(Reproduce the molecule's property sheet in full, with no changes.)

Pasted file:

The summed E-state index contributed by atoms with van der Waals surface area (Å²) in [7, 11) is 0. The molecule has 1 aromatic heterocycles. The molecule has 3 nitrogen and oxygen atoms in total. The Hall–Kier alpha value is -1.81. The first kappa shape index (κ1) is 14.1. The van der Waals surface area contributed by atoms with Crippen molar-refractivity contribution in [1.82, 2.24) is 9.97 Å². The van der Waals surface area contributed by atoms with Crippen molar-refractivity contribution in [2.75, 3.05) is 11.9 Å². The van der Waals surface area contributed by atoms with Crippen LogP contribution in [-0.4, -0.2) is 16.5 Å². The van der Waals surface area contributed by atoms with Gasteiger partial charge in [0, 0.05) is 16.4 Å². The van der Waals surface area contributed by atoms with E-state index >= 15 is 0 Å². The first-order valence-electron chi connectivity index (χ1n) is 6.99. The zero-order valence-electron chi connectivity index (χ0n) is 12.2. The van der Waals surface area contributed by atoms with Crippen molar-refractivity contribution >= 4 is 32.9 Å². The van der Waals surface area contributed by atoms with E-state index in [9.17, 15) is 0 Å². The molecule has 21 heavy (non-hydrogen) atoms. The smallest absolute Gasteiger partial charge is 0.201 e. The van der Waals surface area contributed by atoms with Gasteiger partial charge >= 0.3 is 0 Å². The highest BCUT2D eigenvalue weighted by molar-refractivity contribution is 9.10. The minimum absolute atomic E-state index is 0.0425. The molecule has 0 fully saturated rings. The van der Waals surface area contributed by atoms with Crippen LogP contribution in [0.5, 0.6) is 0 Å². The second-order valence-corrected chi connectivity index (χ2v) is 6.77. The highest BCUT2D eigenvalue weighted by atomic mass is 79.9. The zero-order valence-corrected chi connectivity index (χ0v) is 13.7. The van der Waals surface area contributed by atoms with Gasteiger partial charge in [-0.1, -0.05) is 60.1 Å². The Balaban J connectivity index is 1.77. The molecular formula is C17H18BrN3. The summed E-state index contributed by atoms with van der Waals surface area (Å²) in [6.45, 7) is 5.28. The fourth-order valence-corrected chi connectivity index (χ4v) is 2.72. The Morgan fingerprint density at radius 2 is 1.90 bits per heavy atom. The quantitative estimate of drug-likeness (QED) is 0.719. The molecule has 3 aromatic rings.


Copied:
The summed E-state index contributed by atoms with van der Waals surface area (Å²) in [7, 11) is 0. The molecule has 1 aromatic heterocycles. The molecule has 3 nitrogen and oxygen atoms in total. The Hall–Kier alpha value is -1.81. The first kappa shape index (κ1) is 14.1. The van der Waals surface area contributed by atoms with Crippen molar-refractivity contribution in [1.82, 2.24) is 9.97 Å². The van der Waals surface area contributed by atoms with Crippen molar-refractivity contribution in [2.75, 3.05) is 11.9 Å². The van der Waals surface area contributed by atoms with Crippen LogP contribution in [-0.4, -0.2) is 16.5 Å². The van der Waals surface area contributed by atoms with Gasteiger partial charge in [0, 0.05) is 16.4 Å². The van der Waals surface area contributed by atoms with E-state index >= 15 is 0 Å². The first-order valence-electron chi connectivity index (χ1n) is 6.99. The zero-order valence-electron chi connectivity index (χ0n) is 12.2. The van der Waals surface area contributed by atoms with Crippen molar-refractivity contribution >= 4 is 32.9 Å². The van der Waals surface area contributed by atoms with E-state index in [9.17, 15) is 0 Å². The molecule has 21 heavy (non-hydrogen) atoms. The smallest absolute Gasteiger partial charge is 0.201 e. The van der Waals surface area contributed by atoms with Gasteiger partial charge >= 0.3 is 0 Å². The highest BCUT2D eigenvalue weighted by molar-refractivity contribution is 9.10. The minimum absolute atomic E-state index is 0.0425. The molecule has 0 fully saturated rings. The van der Waals surface area contributed by atoms with Crippen LogP contribution in [0.5, 0.6) is 0 Å². The second-order valence-corrected chi connectivity index (χ2v) is 6.77. The highest BCUT2D eigenvalue weighted by atomic mass is 79.9. The zero-order valence-corrected chi connectivity index (χ0v) is 13.7. The van der Waals surface area contributed by atoms with Gasteiger partial charge in [-0.1, -0.05) is 60.1 Å². The Balaban J connectivity index is 1.77. The molecular formula is C17H18BrN3. The summed E-state index contributed by atoms with van der Waals surface area (Å²) in [6.45, 7) is 5.28. The fourth-order valence-corrected chi connectivity index (χ4v) is 2.72. The Morgan fingerprint density at radius 2 is 1.90 bits per heavy atom. The quantitative estimate of drug-likeness (QED) is 0.719. The molecule has 3 aromatic rings.